Should Elderly Parents Sign Over Their House? Pros & Cons

Should Elderly Parents Sign Over Their House? Pros & Cons

A couple looking at their computer
A couple looking at their computer
A couple looking at their computer
A couple looking at their computer

May 17, 2023

May 17, 2023

Estate Planning: A Comprehensive Guide

Estate Planning: A Comprehensive Guide

Helping elderly parents - the complete guide
Helping elderly parents - the complete guide
Helping elderly parents - the complete guide
Helping elderly parents - the complete guide

May 2, 2023

May 2, 2023

Helping Elderly Parents: The Complete Guide

Helping Elderly Parents: The Complete Guide

Family seated on sofa having a discussion
Family seated on sofa having a discussion
Family seated on sofa having a discussion
Family seated on sofa having a discussion

May 1, 2023

May 1, 2023

Trustworthy guide: How to organize your digital information

Trustworthy guide: How to organize your digital information

Person signing a document
Person signing a document
Person signing a document
Person signing a document

Apr 15, 2023

Apr 15, 2023

Can My Husband Make a Will Without My Knowledge?

Can My Husband Make a Will Without My Knowledge?

Son on father's shoulders
Son on father's shoulders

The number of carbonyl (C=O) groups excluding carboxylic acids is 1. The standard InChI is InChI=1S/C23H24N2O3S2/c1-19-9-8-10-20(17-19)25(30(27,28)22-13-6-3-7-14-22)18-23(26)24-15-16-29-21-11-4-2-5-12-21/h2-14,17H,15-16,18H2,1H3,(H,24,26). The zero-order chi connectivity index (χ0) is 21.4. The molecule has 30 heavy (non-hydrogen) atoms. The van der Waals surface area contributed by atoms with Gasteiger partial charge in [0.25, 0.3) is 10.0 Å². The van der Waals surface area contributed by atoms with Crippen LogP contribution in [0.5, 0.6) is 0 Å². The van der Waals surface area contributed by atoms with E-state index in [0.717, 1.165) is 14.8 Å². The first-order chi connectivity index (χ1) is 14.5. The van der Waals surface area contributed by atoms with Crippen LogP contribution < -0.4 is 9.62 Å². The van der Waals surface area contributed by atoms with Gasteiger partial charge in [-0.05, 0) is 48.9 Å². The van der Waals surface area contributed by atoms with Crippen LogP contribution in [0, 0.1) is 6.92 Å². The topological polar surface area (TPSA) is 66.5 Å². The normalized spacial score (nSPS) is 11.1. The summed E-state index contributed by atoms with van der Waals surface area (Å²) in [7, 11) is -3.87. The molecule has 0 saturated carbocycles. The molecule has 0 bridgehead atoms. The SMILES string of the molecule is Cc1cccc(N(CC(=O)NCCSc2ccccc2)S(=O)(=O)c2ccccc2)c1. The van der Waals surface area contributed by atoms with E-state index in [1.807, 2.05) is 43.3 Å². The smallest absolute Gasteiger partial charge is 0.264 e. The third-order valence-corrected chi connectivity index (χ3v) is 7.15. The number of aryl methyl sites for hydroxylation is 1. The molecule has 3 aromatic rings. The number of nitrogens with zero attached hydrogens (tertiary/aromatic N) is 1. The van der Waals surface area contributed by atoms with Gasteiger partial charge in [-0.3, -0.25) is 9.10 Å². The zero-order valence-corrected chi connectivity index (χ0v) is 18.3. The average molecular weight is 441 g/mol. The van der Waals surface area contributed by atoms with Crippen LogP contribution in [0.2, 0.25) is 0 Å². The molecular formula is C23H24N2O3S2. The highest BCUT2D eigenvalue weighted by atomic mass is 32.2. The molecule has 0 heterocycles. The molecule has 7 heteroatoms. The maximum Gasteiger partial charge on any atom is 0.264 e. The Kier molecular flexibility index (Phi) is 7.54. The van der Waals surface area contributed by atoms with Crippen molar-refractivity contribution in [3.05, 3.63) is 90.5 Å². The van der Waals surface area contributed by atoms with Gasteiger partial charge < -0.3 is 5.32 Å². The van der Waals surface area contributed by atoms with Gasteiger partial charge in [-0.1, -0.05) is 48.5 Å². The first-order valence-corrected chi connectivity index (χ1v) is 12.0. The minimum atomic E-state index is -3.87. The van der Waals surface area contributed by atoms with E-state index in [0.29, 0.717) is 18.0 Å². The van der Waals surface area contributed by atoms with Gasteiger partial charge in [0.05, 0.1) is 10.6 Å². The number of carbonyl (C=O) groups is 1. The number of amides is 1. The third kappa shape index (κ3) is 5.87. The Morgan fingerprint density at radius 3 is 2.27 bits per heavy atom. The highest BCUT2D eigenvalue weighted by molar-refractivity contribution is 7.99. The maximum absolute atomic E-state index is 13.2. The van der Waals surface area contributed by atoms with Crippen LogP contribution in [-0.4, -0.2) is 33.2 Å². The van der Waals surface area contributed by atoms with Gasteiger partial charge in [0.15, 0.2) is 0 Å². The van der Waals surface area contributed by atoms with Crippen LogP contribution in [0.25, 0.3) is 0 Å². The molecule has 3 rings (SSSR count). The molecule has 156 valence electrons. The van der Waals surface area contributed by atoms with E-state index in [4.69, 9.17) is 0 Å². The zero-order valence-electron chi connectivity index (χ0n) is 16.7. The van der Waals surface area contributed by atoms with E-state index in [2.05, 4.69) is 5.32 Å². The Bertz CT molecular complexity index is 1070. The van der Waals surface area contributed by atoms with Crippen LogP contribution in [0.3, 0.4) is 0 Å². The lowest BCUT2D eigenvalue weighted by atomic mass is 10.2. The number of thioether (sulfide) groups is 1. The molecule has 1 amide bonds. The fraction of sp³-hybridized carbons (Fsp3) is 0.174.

Son on father's shoulders
Son on father's shoulders

Apr 15, 2023

Apr 15, 2023

What is a Last Will and Testament (also known as a Will)?

What is a Last Will and Testament (also known as a Will)?

A couple looking at a document with a calculator
A couple looking at a document with a calculator
A couple looking at a document with a calculator
A couple looking at a document with a calculator

Apr 15, 2023

Apr 15, 2023

Can A Wife Sell Deceased Husband's Property (6 Rules)

Can A Wife Sell Deceased Husband's Property (6 Rules)

Paper shredding
Paper shredding
Paper shredding
Paper shredding

Apr 15, 2023

Apr 15, 2023

Should I Shred Documents Of A Deceased Person? (5 Tips)

Should I Shred Documents Of A Deceased Person? (5 Tips)

Can I Change My Power of Attorney Without A Lawyer?
Can I Change My Power of Attorney Without A Lawyer?
Can I Change My Power of Attorney Without A Lawyer?
Can I Change My Power of Attorney Without A Lawyer?

Apr 15, 2023

Apr 15, 2023

Can I Change My Power of Attorney Without A Lawyer?

Can I Change My Power of Attorney Without A Lawyer?

Can You Have Two Power of Attorneys? (A Lawyer Answers)
Can You Have Two Power of Attorneys? (A Lawyer Answers)
Can You Have Two Power of Attorneys? (A Lawyer Answers)
Can You Have Two Power of Attorneys? (A Lawyer Answers)

Apr 15, 2023

Apr 15, 2023

Can You Have Two Power of Attorneys? (A Lawyer Answers)

Can You Have Two Power of Attorneys? (A Lawyer Answers)

Do Attorneys Keep Copies Of a Will? (4 Things To Know)
Do Attorneys Keep Copies Of a Will? (4 Things To Know)
Do Attorneys Keep Copies Of a Will? (4 Things To Know)